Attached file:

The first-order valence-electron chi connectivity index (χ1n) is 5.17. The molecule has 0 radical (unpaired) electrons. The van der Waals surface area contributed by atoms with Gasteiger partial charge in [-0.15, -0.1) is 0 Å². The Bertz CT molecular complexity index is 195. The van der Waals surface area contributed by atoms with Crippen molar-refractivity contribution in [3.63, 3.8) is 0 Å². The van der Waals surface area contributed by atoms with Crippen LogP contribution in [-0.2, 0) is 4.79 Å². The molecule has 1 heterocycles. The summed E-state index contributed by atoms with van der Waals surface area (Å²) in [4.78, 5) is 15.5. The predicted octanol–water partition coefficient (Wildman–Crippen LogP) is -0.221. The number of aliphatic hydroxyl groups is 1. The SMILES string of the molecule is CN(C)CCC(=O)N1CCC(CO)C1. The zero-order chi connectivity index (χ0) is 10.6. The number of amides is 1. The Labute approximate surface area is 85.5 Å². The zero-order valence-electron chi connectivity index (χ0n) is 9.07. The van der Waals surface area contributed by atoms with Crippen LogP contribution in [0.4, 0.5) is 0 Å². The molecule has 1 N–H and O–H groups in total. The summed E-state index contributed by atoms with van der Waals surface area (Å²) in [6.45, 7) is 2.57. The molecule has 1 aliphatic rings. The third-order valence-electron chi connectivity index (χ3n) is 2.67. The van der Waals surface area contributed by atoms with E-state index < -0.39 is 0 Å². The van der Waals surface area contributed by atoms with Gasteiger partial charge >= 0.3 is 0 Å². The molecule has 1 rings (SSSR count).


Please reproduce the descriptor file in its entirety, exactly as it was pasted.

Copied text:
The first-order valence-electron chi connectivity index (χ1n) is 5.17. The molecule has 0 radical (unpaired) electrons. The van der Waals surface area contributed by atoms with Gasteiger partial charge in [-0.15, -0.1) is 0 Å². The Bertz CT molecular complexity index is 195. The van der Waals surface area contributed by atoms with Crippen molar-refractivity contribution in [3.63, 3.8) is 0 Å². The van der Waals surface area contributed by atoms with Crippen LogP contribution in [-0.2, 0) is 4.79 Å². The molecule has 1 heterocycles. The summed E-state index contributed by atoms with van der Waals surface area (Å²) in [4.78, 5) is 15.5. The predicted octanol–water partition coefficient (Wildman–Crippen LogP) is -0.221. The number of aliphatic hydroxyl groups is 1. The SMILES string of the molecule is CN(C)CCC(=O)N1CCC(CO)C1. The zero-order chi connectivity index (χ0) is 10.6. The number of amides is 1. The Labute approximate surface area is 85.5 Å². The zero-order valence-electron chi connectivity index (χ0n) is 9.07. The van der Waals surface area contributed by atoms with Crippen LogP contribution in [0.4, 0.5) is 0 Å². The molecule has 1 N–H and O–H groups in total. The summed E-state index contributed by atoms with van der Waals surface area (Å²) in [6.45, 7) is 2.57. The molecule has 1 aliphatic rings. The third-order valence-electron chi connectivity index (χ3n) is 2.67. The van der Waals surface area contributed by atoms with E-state index < -0.39 is 0 Å². The van der Waals surface area contributed by atoms with Gasteiger partial charge >= 0.3 is 0 Å². The molecule has 1 rings (SSSR count).